Difficult question because we are dealing with something which is "unhealthy" according to some people's definition and not others. The Church of Sweden clearly does not consider same-sex marriage to be unhealthy, and I'm afraid the argument that "my religion thinks its unhealthy" doesn't wash. There are Protestants who think the veneration of Icons and Statues is unhealthy. Muslims and Jews think eating pork is unhealthy. Hindus believe eating meat is unhealthy. Whatever our own opinion, I don't think its fair to assume that the Church of Sweden has made an unconsidered decision in allowing same-sex marriages.
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« Reply #25 on: October 27, 2009, 09:33:07 AM »

"STOCKHOLM  —  The Church of Sweden has decided to allow its priests to wed same-sex couples in new gender-neutral church ceremonies.."
http://www.foxnews.com/story/0,2933,569107,00.html

Welll you guys know my position on that. Smiley

Ironic that neither Church nor marriage is healthy in Sweden, but homosexuality is alive and well....

Nothing is healthy anywhere in this fallen world... ourselves, first of all... me, first of the first...

But do you call your vices virtues?

Nothing is healthy anywhere in this fallen world... ourselves, first of all... me, first of the first...
Should we wallow in our unhealthiness?

No. We should try to be healthier. But we have no right to accuse people who are not like us in being unhealthier than we are, simply because they are unhealthy in a different way.

We should not call them healthy either.
« Last Edit: October 27, 2009, 09:38:05 AM by ialmisry » Logged

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« Reply #26 on: October 27, 2009, 09:35:28 AM »

"STOCKHOLM  —  The Church of Sweden has decided to allow its priests to wed same-sex couples in new gender-neutral church ceremonies.."
http://www.foxnews.com/story/0,2933,569107,00.html

You're Jewish so why do you care? Just curious.
It's religious news I saw and thought would be of interest.

Why do you care that I care?
Why do I care that you care that I care?
Do you care that I care that you care that I care?

Well, Dr. Seuss, I just think it's odd that a Jewish person would post Protestant news on an Eastern Orthodox Christian forum, that's all.
Well it has spawned some discussion. Don't be the Grinch Who Stole Hanukkah.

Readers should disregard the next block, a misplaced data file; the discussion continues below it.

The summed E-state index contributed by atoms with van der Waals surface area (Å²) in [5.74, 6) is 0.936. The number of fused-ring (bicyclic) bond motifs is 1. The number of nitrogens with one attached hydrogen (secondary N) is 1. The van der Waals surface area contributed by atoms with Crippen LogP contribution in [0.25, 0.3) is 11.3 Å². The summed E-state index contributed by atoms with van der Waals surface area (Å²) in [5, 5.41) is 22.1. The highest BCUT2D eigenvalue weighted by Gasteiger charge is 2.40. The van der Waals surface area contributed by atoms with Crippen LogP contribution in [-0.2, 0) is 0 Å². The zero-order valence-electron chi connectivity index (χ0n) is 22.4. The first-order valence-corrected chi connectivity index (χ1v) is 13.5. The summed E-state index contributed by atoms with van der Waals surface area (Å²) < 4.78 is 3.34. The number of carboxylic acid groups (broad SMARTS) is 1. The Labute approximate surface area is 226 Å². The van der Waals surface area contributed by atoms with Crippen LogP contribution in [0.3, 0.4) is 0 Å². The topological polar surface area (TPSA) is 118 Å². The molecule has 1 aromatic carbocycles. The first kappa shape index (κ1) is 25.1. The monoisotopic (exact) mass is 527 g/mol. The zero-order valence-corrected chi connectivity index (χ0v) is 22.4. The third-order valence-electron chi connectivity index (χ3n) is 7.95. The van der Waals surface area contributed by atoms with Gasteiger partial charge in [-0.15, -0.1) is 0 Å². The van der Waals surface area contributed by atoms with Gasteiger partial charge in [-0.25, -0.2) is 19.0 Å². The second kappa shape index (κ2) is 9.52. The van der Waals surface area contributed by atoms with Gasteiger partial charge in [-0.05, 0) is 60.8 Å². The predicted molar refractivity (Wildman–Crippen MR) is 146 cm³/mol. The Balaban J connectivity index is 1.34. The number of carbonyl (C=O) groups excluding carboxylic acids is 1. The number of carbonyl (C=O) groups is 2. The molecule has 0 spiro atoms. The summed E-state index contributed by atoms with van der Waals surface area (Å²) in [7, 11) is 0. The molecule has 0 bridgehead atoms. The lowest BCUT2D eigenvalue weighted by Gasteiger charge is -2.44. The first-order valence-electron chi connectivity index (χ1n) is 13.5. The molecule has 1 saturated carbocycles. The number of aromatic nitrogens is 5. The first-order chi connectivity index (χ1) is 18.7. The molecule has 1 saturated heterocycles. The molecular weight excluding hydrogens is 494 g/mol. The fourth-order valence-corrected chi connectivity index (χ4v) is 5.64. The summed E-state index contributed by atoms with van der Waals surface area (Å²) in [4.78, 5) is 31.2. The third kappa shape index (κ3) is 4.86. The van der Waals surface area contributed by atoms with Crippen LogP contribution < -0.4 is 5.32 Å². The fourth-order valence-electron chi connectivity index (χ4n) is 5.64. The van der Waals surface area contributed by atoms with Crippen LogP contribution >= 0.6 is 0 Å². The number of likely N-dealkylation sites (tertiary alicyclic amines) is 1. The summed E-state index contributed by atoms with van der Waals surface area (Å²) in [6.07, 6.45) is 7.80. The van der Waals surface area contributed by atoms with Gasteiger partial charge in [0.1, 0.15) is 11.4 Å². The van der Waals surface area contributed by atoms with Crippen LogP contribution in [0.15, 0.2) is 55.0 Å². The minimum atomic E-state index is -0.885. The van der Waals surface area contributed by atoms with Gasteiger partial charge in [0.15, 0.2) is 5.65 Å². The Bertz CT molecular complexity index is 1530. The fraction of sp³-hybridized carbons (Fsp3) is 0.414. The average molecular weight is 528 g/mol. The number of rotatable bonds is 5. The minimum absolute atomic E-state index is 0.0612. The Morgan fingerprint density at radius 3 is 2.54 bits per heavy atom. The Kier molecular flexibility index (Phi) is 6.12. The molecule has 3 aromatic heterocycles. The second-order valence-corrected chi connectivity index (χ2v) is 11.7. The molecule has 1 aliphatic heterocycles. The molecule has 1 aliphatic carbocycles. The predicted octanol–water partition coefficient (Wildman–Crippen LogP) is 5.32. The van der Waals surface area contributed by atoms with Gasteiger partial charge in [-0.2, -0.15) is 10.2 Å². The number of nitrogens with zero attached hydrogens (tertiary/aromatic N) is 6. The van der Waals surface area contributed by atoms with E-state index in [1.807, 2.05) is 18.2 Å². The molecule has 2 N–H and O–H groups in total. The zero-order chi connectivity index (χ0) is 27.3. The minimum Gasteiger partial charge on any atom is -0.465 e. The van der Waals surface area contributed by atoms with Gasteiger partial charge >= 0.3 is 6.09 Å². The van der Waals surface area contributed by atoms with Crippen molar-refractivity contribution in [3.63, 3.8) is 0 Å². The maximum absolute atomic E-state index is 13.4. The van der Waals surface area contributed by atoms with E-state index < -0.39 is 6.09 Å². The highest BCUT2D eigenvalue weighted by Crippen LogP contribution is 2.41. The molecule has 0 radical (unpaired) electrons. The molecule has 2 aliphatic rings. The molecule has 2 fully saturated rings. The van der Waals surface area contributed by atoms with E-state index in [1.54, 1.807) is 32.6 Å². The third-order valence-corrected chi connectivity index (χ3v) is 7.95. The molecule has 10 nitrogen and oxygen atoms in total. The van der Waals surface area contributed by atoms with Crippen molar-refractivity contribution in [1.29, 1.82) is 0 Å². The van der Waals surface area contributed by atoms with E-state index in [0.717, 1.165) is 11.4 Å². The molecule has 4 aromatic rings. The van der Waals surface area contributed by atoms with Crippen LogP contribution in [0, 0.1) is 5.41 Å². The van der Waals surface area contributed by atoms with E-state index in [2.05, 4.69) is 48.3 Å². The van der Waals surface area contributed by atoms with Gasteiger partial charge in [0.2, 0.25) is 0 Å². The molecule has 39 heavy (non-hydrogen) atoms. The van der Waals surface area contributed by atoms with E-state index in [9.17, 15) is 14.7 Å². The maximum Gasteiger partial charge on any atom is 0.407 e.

LOL.  Afraid he has got you there Gabriel.

I would say that this is an issue where allies, or at least people on the same side of the issue, from various religions can and should ban together.
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« Reply #27 on: October 27, 2009, 09:36:12 AM »

Does anyone know if this has legal ramifications in the US?  Like could a homosexual couple go to sweden, get married, and then transfer their legal status to the US?  I would think "depends on the state" but I could be wrong...

Even overseas heterosexual marriages of US citizens are not "automatically" recognised in the US:
http://www.state.gov/documents/organization/86802.pdf

As it should be. Marriage fraud is rampent, and not victimless.
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« Reply #28 on: October 27, 2009, 10:03:50 AM »

But we shouldn't call all people to be healthier?
Difficult question because we are dealing with something which is "unhealthy" according to some people's definition and not others. The Church of Sweden clearly does not consider same-sex marriage to be unhealthy, and I'm afraid the argument that "my religion thinks its unhealthy" doesn't wash. There are Protestants who think the veneration of Icons and Statues is unhealthy. Muslims and Jews think eating pork is unhealthy. Hindus believe eating meat is unhealthy. Whatever our own opinion, I don't think its fair to assume that the Church of Sweden has made an unconsidered decision in allowing same-sex marriages.

So they made a considered wrong decision.  That's so much better.

As long as the CoS claims to the status of "Church" and even "Apostolic Church" (her claims are like the Anglican), we have to hold her to certain standards.  If Muslims, Jews, Hindus or atheists offer same-sex marriage, it's a different argument.

Sociology and statistics, btw, not only dogma, show it is unhealthy, and why marriage is dying in Sweden (it reported the lowest marriage rate ever in recorded history in 1997, just 3 threes after passing gay marriage):
Quote